act had its advantages and its disadvantages. At any rate, the law of 1914 was, I think, in 1919 displaced by another statute. There were not so many changes made in the latter act; it had principally to do with the citizenship of persons who were enemy aliens, or were friendly to enemy aliens, during the war and therefore were not considered proper persons for citizenship. Coming to 1920 we find this legislation replaced by another statute. Now the question which presents itself to my mind is whether or not this parliament can amend the Naturalization Act without first having a conference with the Mother Country.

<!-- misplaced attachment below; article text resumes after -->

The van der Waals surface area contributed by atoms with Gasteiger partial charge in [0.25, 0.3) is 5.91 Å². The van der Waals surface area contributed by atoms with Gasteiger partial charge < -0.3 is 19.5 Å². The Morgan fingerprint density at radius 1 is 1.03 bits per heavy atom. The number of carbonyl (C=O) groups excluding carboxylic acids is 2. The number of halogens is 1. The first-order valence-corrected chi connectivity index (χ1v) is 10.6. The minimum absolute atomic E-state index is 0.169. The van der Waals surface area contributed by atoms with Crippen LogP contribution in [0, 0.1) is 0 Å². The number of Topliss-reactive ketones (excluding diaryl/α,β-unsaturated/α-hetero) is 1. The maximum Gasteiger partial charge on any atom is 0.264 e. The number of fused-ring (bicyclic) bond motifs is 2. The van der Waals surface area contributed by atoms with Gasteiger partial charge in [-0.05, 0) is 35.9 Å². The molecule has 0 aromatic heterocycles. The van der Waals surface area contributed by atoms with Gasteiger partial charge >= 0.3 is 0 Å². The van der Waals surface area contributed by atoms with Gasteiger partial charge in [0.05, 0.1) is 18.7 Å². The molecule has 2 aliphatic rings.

In this connection I might refer to a memorandum by the Under Secretary of State in which he says, that while there is nothing in the Imperial legislation of 1914 to that effect, he considers it has been the custom, since the enactment of the legislation referred to, for the Mother Country and the self-governing Dominions to confer with one another whenever a demand was made for an amendment to the Naturalization Act. I was in the House of Commons in 1914 when the act went through, and, of course, that was the first occasion on which this parliament took advantage of the Ontario Act of 1914. What happened in 1918 I do not know. I do not know whether the then government did confer with the Mother Country as to the various amendments which they made, for example the amendment of 1919 and the amendment of 1920. Notwithstanding that difficulty I suggest that it would not be a very difficult matter to confer with the Imperial authorities on the matter of amendment to this act. I do not think, however, that that is necessary. I think that Canada should have the right to say what her nationalization laws should be. The great principle involved in the Imperial act of 1914 was that it enabled the colonies to take advantage of this law to naturalize a person who would be a British subject all over the world, and I do not think it was ever the intention of the Imperial legislation of 1914, or that it was ever the intention of tHe Imperial parliament, or of the various colonies, when conferring regarding the matter, that if we wanted some slight amendment to our nationalization act we must confer with the Imperial parliament. I do not think it was ever intended, and if it was ever intended I think the intention was wrong, because surely we in this country, with our knowledge of our own land, know what our naturalization act should contain, and surely we have good common sense enough not to amend our nationalization act in any way which would be detri-